Behold, The Vegetarian Predecessor To The Famous Chicken McNugget

When you hear the word "McNugget," you automatically think of one place: McDonald's. Among the chain's many popular items like Big Macs, its thin and crispy fries, and its famed McFlurry, the golden, crispy, and juicy chicken McNuggets are a tempura-coated keystone of the average McDonald's menu. At first glance, the McNugget is simply that — a standard piece of white meat chicken fried up and served alongside little plastic tubs of dipping sauce. And there are more than a few reasons that this fast-food nugget has become so popular.

You may have noticed that your four-piece of nuggets almost always seems to come in four distinct shapes — a "bell," a "ball," a "boot," and a "bowtie." Reader's Digest explains that these "shapes" are from the production process, in which the chicken breast is "stamped" by a "cookie cutter" into one of these four shapes to ensure all resulting nuggets are the same width and size. If you hang out on internet chat forums long enough, you may hear the rumor that McDonald's actually uses a kind of chemical-soaked "pink slime" made from mechanically separated chicken as a cheap filler for their nuggets (via Snopes) — something McDonald's has vehemently denied on many occasions (via NBC News).

For as famous (or as infamous) as McNuggets are, they weren't a part of McDonald's original menu until somewhat later. Instead, something else existed to fill that "nugget-niche" McDonald's customers so craved — and it wasn't exactly chicken.

McDonald's had onion nuggets in the late 1970's

While you could go into any McDonald's in either 2023 or 1993 and get a box of McNuggets the same as you always do, the introduction of the chicken McNugget is a relatively new menu item compared to other menu items. If you were to go into a McDonald's in, say, 1978 and ask for a box of nuggets, you'd get something a bit different than the crispy chicken treats you're used to. 

According to Mental Floss, for a brief period between 1978 and 1979, McDonald's sold "Onion Nuggets," which were deep-fried, breaded chunks of onion. These Onion Nuggets seemed to be more or less a "test product" meant to attract the vegetarian crowd, with the nuggets being available in select locations across the United States. Although bite-sized, deep-fried onions may sound weird at first, especially if they're coming from McDonald's of all places, these nuggets weren't too far off from the usual onion rings you get at other restaurants. If other places could sell onion rings, McDonald's executives may have reasoned, why the heck can't we?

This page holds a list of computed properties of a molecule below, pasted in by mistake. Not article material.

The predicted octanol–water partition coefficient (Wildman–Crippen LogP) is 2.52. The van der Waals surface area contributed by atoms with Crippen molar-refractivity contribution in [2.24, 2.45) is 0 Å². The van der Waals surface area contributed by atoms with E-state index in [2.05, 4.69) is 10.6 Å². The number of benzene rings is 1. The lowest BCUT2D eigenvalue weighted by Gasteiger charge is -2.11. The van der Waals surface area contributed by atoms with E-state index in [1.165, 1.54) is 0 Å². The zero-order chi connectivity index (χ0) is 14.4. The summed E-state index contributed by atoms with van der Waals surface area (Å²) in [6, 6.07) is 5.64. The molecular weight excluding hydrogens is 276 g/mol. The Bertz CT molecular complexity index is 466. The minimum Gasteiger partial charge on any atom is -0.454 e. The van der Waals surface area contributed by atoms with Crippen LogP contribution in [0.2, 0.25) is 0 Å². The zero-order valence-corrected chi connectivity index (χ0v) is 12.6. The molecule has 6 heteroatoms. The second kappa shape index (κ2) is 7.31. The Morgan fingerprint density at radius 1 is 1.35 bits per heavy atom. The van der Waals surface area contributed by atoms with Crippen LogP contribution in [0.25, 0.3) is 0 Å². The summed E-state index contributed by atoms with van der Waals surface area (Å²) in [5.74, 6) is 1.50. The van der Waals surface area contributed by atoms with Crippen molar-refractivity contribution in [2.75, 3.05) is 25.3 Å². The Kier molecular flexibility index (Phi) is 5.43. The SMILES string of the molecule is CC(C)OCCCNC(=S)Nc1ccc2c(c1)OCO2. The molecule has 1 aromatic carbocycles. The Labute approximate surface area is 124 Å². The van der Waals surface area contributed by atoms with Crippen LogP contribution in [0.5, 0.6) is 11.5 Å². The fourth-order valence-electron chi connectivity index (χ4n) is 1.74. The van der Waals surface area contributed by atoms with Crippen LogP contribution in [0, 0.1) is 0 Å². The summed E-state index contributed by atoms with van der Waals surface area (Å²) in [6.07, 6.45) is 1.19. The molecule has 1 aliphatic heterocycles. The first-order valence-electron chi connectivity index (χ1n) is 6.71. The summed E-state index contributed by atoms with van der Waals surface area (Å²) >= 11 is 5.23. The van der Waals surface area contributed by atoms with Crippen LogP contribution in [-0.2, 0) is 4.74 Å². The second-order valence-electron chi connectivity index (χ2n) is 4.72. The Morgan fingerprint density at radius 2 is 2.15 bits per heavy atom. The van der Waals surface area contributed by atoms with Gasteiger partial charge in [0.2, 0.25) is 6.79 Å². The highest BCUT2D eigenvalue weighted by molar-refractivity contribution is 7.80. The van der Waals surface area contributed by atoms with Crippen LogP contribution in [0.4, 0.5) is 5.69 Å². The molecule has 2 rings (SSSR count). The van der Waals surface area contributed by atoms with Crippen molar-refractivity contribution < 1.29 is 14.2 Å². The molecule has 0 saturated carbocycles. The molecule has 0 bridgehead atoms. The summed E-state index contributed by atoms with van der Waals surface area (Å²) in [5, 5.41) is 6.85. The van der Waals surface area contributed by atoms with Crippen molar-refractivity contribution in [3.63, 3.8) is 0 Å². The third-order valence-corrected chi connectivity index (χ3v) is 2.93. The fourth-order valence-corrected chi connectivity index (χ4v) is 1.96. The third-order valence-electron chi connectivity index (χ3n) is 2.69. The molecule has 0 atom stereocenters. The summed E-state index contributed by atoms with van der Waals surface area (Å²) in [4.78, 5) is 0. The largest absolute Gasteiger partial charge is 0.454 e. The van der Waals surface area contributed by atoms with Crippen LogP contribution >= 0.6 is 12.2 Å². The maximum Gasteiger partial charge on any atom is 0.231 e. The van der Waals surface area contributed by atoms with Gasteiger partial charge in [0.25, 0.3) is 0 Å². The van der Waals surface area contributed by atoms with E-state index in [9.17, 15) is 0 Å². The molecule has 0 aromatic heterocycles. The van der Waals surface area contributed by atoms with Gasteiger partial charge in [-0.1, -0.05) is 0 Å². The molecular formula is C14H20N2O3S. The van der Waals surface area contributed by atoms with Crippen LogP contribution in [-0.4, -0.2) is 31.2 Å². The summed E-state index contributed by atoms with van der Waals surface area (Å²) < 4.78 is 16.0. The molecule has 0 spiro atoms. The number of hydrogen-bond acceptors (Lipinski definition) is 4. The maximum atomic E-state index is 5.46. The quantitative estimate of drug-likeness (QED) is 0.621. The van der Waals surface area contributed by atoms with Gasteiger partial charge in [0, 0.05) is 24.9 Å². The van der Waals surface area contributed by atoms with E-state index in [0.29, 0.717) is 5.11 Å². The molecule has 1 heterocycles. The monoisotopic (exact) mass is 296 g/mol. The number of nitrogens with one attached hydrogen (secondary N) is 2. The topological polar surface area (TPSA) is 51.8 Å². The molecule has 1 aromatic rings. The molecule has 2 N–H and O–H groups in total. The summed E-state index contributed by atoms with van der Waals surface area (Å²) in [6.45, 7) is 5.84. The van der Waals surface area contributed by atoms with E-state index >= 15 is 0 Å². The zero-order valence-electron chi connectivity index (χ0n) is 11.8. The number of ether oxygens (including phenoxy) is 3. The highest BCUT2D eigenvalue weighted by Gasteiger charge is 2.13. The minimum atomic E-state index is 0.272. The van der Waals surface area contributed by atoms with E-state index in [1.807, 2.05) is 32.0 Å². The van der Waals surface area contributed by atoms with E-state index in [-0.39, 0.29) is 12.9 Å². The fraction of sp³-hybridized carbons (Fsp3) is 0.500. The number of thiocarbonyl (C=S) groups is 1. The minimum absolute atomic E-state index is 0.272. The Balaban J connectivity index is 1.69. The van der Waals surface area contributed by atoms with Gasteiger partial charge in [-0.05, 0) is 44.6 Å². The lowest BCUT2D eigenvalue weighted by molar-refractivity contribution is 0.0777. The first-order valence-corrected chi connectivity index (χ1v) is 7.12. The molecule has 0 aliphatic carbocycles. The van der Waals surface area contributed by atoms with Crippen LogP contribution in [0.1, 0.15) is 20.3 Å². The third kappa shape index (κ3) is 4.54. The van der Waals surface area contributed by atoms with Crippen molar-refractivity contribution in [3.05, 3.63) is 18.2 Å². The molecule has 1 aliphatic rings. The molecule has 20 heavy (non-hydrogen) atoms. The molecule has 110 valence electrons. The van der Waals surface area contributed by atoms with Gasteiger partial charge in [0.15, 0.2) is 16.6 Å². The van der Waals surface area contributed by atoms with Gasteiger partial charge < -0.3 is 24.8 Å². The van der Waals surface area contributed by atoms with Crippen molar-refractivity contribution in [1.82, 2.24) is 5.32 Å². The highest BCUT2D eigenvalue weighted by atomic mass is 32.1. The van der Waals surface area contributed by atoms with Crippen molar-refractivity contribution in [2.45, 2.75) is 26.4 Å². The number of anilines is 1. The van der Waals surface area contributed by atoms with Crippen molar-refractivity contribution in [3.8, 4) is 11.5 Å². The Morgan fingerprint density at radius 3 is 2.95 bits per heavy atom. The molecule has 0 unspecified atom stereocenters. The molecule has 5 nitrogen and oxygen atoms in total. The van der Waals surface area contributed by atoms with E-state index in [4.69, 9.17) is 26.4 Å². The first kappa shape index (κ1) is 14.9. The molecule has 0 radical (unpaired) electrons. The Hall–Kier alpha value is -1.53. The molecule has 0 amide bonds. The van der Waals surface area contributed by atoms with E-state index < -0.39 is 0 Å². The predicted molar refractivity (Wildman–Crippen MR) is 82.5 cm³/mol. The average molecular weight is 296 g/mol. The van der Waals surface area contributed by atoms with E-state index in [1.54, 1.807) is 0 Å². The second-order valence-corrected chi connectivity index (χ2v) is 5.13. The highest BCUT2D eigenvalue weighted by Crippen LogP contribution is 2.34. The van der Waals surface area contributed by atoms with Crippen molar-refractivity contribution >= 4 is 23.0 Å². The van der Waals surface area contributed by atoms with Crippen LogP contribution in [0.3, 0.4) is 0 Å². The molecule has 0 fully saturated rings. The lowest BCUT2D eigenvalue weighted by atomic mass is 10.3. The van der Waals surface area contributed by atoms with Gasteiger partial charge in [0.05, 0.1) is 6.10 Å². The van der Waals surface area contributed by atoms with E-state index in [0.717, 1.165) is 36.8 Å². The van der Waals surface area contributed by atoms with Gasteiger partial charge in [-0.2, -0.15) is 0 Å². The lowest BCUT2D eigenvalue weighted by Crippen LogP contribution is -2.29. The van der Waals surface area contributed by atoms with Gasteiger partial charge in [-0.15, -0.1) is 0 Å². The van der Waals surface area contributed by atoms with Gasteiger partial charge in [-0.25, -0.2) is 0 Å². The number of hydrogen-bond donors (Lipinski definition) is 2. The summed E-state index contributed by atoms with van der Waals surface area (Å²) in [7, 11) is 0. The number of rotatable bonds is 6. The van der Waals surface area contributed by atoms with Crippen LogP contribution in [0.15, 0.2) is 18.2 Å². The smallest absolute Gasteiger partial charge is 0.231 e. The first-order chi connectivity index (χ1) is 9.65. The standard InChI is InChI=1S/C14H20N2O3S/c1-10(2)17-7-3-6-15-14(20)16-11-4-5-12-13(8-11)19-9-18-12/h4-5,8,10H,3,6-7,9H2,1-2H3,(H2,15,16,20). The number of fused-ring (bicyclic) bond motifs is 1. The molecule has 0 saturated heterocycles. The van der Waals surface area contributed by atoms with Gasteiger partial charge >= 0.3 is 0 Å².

As ABC News reports, the Onion Nuggets simply didn't take off and were discontinued in 1979. It wasn't as if people found the Onion Nuggets bad (in fact, some have even petitioned for the nuggets to come back), but fried onions didn't seem to fit McDonald's style. Something else, then, would have to take its place.

McNuggets went nationwide in 1983

While Onion Nuggets weren't exactly the fit McDonald's was looking for, how do you go from serving up fried onions to bits of fried chicken? Certainly, McDonald's didn't invent the chicken nugget in a gamble to attract poultry-loving customers to its stores, but the company knew it needed to introduce more chicken products to its menu.

For this purpose, HISTORY tells us that McDonald's brought on a man by the name of Rene Arend. Arend's culinary career is an impressive one, even being noted for having cooked meals for English royalty, making him rather overqualified for the job. Arend's task was simple — develop a chicken product that could be sold similar to "French fries." Although Arend's first dishes (a boneless filet and a chicken pot pie), were well-received, they couldn't be mass-produced the same way fries or burgers could be. It wasn't until 1979 that Arend finally found the meaty masterpiece McDonald's was looking for: Chicken nuggets.

According to RTL Today, although Arend's "McNuggets" were both incredibly well-received and easy to manufacture, they couldn't be fully released nationwide due to a chicken supply shortage. The demand for McNuggets was apparently so great there wasn't enough chicken to go around. It was only in 1983 that McNuggets could be released across all stores, thus cementing them as a beloved part of McDonald's culture.

If inventing McNuggets wasn't enough, Arend is also credited with the development of another famous McDonald's item, the McRib, during the 1980s.